Preaching for God’s Glory
by Alistair Begg
Years ago, I attended Southern Baptist Seminary’s Expositor’s Summit. I was going because John MacArthur was scheduled to be one of the speakers. You can imagine my surprise when I arrived and was told that he was not going to be there but instead Alistair Begg took his place. I can’t say I was not disappointed (I got to meet and hear him a couple years later). At the same time, however, I was pleasantly surprised. Mr. Begg’s teachings were encouraging and edifying and his demeanor was amicable. I’ve met him a couple of times now and I now look forward to his teaching.
I mention that because it was at that first conference that I received a small book of many called Preaching for God’s Glory. The 65-page book was the only book that I had in my library from Alistair Begg. That book has been sitting on my shelf for years and it wasn’t until recently that I pulled it out for a quick read. I’m a better man for doing so.
This book is geared towards preachers and teachers in the pulpit but can be beneficial to anyone who is born again. It prompts the listener to know what to listen for in the teaching and preaching they put themselves under.
Preaching for God’s Glory is a short but powerful call for preachers, those who stand in a pulpit — whether it’s every Sunday or occasionally — should preach the counsel of God expositionally. As Begg explains in the book this means:
… Unfolding the text of Scripture in a way that makes contact with the listeners world while exalting Christ in confronting them with the need for action, and we need to identify and emulate role models in this noble pursuit.
In other words, to explain a text of Scripture (and actually have one, to begin with) where knowledge, understanding, and application of the text is the overall goal.
In the first part of the book, Begg presents what he calls caricatures of true preaching. He lays out examples of the cheerleader, conjurer, storyteller, entertainer, systematizer, psychologist, and the naked preacher. Any preacher who is honest with themselves will find they were one of these caricatures to some degree at one time. If they have grown in their preaching, they are not anymore. If they have not, they are still stuck in one of these caricatures. This is where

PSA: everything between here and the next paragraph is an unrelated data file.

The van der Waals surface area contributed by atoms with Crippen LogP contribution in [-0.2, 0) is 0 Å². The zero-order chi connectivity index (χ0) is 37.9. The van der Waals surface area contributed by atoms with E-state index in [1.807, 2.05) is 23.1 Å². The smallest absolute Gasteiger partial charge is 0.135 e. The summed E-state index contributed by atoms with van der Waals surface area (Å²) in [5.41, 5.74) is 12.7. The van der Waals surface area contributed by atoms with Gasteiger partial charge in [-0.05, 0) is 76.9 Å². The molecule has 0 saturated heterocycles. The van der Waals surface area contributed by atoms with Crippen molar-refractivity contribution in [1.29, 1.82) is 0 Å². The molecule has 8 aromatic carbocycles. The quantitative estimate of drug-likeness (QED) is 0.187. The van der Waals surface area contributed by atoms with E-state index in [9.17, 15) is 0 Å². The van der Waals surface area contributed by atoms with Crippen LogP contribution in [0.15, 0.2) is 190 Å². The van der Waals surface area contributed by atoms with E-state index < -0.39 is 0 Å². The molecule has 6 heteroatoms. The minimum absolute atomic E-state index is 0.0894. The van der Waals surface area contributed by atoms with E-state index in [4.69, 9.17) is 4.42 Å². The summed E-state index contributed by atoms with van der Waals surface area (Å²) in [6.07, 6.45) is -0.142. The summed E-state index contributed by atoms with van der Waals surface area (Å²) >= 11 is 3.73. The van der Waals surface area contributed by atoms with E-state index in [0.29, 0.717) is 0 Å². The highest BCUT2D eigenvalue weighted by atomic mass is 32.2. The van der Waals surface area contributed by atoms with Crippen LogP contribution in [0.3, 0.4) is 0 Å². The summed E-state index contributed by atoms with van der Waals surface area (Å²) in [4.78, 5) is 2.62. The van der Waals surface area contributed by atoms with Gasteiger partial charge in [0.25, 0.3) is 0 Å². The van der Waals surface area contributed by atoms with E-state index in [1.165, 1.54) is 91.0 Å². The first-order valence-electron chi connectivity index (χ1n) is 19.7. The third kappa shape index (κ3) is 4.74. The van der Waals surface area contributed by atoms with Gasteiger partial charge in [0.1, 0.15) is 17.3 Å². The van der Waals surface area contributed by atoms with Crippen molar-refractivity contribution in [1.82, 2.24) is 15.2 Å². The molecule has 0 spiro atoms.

Laying that out, Begg then begins to present the case of what happened to expository preaching as well as why expository preaching is real preaching. In one section, he dispels the erroneous idea that expository preaching is a style of preaching instead of a method. Quoting Roy Clement’s, he says:
Expository preaching is not a matter of style at all. In fact, the determinative step which decides whether the sermon is going to be expository or not takes place, in my view, before a single word has been actually written or spoken. First and foremost, the adjective expository describes the method by which the preacher decides what to say not how to say it.
The book comfortably slides into the benefits of expository preaching. One of those benefits that are good for and the church is that it demands treatment of the entire Bible. As Begg points out:
It prevents the preacher from avoiding difficult passages or from dwelling on his favorite text.
Dare I say that this is one of the Achilles heels of the church today? That we’re hearing the same superficial sermons and is the cause of a lack of deep preaching and getting a new understanding and a fresh experience with God through his word? Could it be that we have lost power in the church because we have lost the focus on the word of God in its entirety?
Begg ends with some practical pointers for preachers on how to return to expository preaching and what that looks like in its various forms.
This is a helpful book to remind preachers where they should be in terms of their preaching, where they shouldn’t, and how to get the most out of the word of God. He delivers it in a conversational approach without losing the depth and seriousness of the problem of this lack of Bible-focused preaching in our world today.
On my grading scale, it’s a definite B+. Grab the book and refer to it often if you ever are given the grave responsibility of preaching to the church. Let this one be the first one you read.by